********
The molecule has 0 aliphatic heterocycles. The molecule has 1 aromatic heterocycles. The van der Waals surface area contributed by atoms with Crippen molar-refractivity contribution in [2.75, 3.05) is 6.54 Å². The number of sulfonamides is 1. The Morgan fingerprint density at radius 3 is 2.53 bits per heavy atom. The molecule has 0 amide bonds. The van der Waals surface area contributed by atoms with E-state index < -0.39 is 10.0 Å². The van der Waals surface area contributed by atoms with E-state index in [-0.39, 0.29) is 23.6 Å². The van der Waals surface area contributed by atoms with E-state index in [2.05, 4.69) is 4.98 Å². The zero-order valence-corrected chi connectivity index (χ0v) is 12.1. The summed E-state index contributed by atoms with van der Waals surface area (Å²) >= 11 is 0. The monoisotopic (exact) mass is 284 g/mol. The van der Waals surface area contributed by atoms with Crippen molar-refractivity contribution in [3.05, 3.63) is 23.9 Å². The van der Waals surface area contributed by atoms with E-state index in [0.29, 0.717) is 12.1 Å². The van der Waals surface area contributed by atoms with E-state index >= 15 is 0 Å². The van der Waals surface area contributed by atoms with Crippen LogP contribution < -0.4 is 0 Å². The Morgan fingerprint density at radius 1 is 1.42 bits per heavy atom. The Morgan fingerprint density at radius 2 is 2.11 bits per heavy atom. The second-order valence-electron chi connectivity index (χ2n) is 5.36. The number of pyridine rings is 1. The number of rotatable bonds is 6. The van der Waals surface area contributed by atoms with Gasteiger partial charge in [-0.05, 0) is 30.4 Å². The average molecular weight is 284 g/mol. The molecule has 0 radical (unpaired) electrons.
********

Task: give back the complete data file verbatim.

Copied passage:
The molecule has 0 aliphatic heterocycles. The molecule has 1 aromatic heterocycles. The van der Waals surface area contributed by atoms with Crippen molar-refractivity contribution in [2.75, 3.05) is 6.54 Å². The number of sulfonamides is 1. The Morgan fingerprint density at radius 3 is 2.53 bits per heavy atom. The molecule has 0 amide bonds. The van der Waals surface area contributed by atoms with E-state index < -0.39 is 10.0 Å². The van der Waals surface area contributed by atoms with E-state index in [-0.39, 0.29) is 23.6 Å². The van der Waals surface area contributed by atoms with E-state index in [2.05, 4.69) is 4.98 Å². The zero-order valence-corrected chi connectivity index (χ0v) is 12.1. The summed E-state index contributed by atoms with van der Waals surface area (Å²) >= 11 is 0. The monoisotopic (exact) mass is 284 g/mol. The van der Waals surface area contributed by atoms with Crippen molar-refractivity contribution in [3.05, 3.63) is 23.9 Å². The van der Waals surface area contributed by atoms with E-state index in [0.29, 0.717) is 12.1 Å². The van der Waals surface area contributed by atoms with E-state index >= 15 is 0 Å². The van der Waals surface area contributed by atoms with Crippen LogP contribution < -0.4 is 0 Å². The Morgan fingerprint density at radius 1 is 1.42 bits per heavy atom. The Morgan fingerprint density at radius 2 is 2.11 bits per heavy atom. The second-order valence-electron chi connectivity index (χ2n) is 5.36. The number of pyridine rings is 1. The number of rotatable bonds is 6. The van der Waals surface area contributed by atoms with Gasteiger partial charge in [-0.05, 0) is 30.4 Å². The average molecular weight is 284 g/mol. The molecule has 0 radical (unpaired) electrons.